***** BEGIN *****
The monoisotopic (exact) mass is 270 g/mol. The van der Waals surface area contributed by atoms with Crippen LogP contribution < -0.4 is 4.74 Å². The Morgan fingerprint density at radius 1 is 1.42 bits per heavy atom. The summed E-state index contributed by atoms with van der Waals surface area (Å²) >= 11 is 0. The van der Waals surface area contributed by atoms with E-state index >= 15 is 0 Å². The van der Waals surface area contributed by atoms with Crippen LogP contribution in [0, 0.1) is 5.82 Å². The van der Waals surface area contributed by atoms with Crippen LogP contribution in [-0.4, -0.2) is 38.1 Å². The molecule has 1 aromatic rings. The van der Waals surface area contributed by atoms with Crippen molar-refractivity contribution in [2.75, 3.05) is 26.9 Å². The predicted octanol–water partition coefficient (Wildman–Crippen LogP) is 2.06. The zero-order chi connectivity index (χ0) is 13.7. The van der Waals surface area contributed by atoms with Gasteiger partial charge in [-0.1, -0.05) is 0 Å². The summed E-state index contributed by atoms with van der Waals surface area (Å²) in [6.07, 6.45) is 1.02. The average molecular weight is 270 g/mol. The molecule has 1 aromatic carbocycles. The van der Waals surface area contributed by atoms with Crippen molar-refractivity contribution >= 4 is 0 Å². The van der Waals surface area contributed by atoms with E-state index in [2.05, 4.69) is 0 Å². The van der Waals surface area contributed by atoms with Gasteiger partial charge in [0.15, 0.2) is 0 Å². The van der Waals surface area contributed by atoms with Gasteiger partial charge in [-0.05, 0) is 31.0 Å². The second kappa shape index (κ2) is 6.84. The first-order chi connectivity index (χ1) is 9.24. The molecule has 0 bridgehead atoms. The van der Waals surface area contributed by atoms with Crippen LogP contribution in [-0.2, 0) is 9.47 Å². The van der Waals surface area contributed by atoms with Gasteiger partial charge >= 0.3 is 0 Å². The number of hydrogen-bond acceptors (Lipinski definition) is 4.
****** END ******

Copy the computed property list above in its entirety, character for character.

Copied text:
The monoisotopic (exact) mass is 270 g/mol. The van der Waals surface area contributed by atoms with Crippen LogP contribution < -0.4 is 4.74 Å². The Morgan fingerprint density at radius 1 is 1.42 bits per heavy atom. The summed E-state index contributed by atoms with van der Waals surface area (Å²) >= 11 is 0. The van der Waals surface area contributed by atoms with E-state index >= 15 is 0 Å². The van der Waals surface area contributed by atoms with Crippen LogP contribution in [0, 0.1) is 5.82 Å². The van der Waals surface area contributed by atoms with Crippen LogP contribution in [-0.4, -0.2) is 38.1 Å². The molecule has 1 aromatic rings. The van der Waals surface area contributed by atoms with Crippen molar-refractivity contribution in [2.75, 3.05) is 26.9 Å². The predicted octanol–water partition coefficient (Wildman–Crippen LogP) is 2.06. The zero-order chi connectivity index (χ0) is 13.7. The van der Waals surface area contributed by atoms with Gasteiger partial charge in [-0.1, -0.05) is 0 Å². The summed E-state index contributed by atoms with van der Waals surface area (Å²) in [6.07, 6.45) is 1.02. The average molecular weight is 270 g/mol. The molecule has 1 aromatic carbocycles. The van der Waals surface area contributed by atoms with Crippen molar-refractivity contribution >= 4 is 0 Å². The van der Waals surface area contributed by atoms with E-state index in [2.05, 4.69) is 0 Å². The van der Waals surface area contributed by atoms with Gasteiger partial charge in [0.15, 0.2) is 0 Å². The van der Waals surface area contributed by atoms with Gasteiger partial charge in [-0.05, 0) is 31.0 Å². The second kappa shape index (κ2) is 6.84. The first-order chi connectivity index (χ1) is 9.24. The molecule has 0 bridgehead atoms. The van der Waals surface area contributed by atoms with Crippen LogP contribution in [-0.2, 0) is 9.47 Å². The van der Waals surface area contributed by atoms with Gasteiger partial charge >= 0.3 is 0 Å². The number of hydrogen-bond acceptors (Lipinski definition) is 4.